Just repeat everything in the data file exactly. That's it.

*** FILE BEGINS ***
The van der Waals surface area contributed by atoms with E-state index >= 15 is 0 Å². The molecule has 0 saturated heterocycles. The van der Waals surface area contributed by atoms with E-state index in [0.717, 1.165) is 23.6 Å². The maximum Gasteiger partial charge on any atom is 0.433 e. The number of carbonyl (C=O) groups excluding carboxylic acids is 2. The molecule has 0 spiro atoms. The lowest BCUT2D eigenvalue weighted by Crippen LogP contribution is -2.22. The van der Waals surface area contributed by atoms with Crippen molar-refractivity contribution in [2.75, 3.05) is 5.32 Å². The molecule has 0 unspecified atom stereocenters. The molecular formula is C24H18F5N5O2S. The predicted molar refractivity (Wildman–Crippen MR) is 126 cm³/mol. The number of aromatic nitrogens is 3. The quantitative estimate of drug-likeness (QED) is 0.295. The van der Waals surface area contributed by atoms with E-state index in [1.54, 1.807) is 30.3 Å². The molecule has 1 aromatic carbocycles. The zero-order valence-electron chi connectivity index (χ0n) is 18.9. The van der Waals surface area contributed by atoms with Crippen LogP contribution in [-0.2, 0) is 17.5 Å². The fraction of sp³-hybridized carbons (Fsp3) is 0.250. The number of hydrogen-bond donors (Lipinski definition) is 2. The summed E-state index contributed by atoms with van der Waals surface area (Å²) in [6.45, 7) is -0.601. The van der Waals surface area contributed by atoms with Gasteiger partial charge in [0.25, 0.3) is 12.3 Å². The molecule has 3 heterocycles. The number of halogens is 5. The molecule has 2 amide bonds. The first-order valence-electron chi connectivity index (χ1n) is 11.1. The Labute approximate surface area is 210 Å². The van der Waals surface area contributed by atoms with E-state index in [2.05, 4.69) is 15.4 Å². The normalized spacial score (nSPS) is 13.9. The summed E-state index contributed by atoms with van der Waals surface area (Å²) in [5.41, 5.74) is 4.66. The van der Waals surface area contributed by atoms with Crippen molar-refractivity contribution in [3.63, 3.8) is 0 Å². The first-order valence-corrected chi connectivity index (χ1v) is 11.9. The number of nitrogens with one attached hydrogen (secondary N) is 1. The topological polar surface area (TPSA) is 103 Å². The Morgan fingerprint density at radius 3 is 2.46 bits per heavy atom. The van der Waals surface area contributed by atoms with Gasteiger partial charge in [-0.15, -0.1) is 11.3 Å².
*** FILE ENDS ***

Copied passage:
The van der Waals surface area contributed by atoms with E-state index >= 15 is 0 Å². The molecule has 0 saturated heterocycles. The van der Waals surface area contributed by atoms with E-state index in [0.717, 1.165) is 23.6 Å². The maximum Gasteiger partial charge on any atom is 0.433 e. The number of carbonyl (C=O) groups excluding carboxylic acids is 2. The molecule has 0 spiro atoms. The lowest BCUT2D eigenvalue weighted by Crippen LogP contribution is -2.22. The van der Waals surface area contributed by atoms with Crippen molar-refractivity contribution in [2.75, 3.05) is 5.32 Å². The molecule has 0 unspecified atom stereocenters. The molecular formula is C24H18F5N5O2S. The predicted molar refractivity (Wildman–Crippen MR) is 126 cm³/mol. The number of aromatic nitrogens is 3. The quantitative estimate of drug-likeness (QED) is 0.295. The van der Waals surface area contributed by atoms with E-state index in [1.54, 1.807) is 30.3 Å². The molecule has 1 aromatic carbocycles. The zero-order valence-electron chi connectivity index (χ0n) is 18.9. The van der Waals surface area contributed by atoms with Crippen LogP contribution in [-0.2, 0) is 17.5 Å². The fraction of sp³-hybridized carbons (Fsp3) is 0.250. The number of hydrogen-bond donors (Lipinski definition) is 2. The summed E-state index contributed by atoms with van der Waals surface area (Å²) in [6.45, 7) is -0.601. The van der Waals surface area contributed by atoms with Gasteiger partial charge in [0.25, 0.3) is 12.3 Å². The molecule has 3 heterocycles. The number of halogens is 5. The molecule has 2 amide bonds. The first-order valence-electron chi connectivity index (χ1n) is 11.1. The Labute approximate surface area is 210 Å². The van der Waals surface area contributed by atoms with E-state index in [2.05, 4.69) is 15.4 Å². The normalized spacial score (nSPS) is 13.9. The summed E-state index contributed by atoms with van der Waals surface area (Å²) in [5.41, 5.74) is 4.66. The van der Waals surface area contributed by atoms with Crippen molar-refractivity contribution in [3.63, 3.8) is 0 Å². The first-order valence-corrected chi connectivity index (χ1v) is 11.9. The number of nitrogens with one attached hydrogen (secondary N) is 1. The topological polar surface area (TPSA) is 103 Å². The Morgan fingerprint density at radius 3 is 2.46 bits per heavy atom. The van der Waals surface area contributed by atoms with Gasteiger partial charge in [-0.15, -0.1) is 11.3 Å².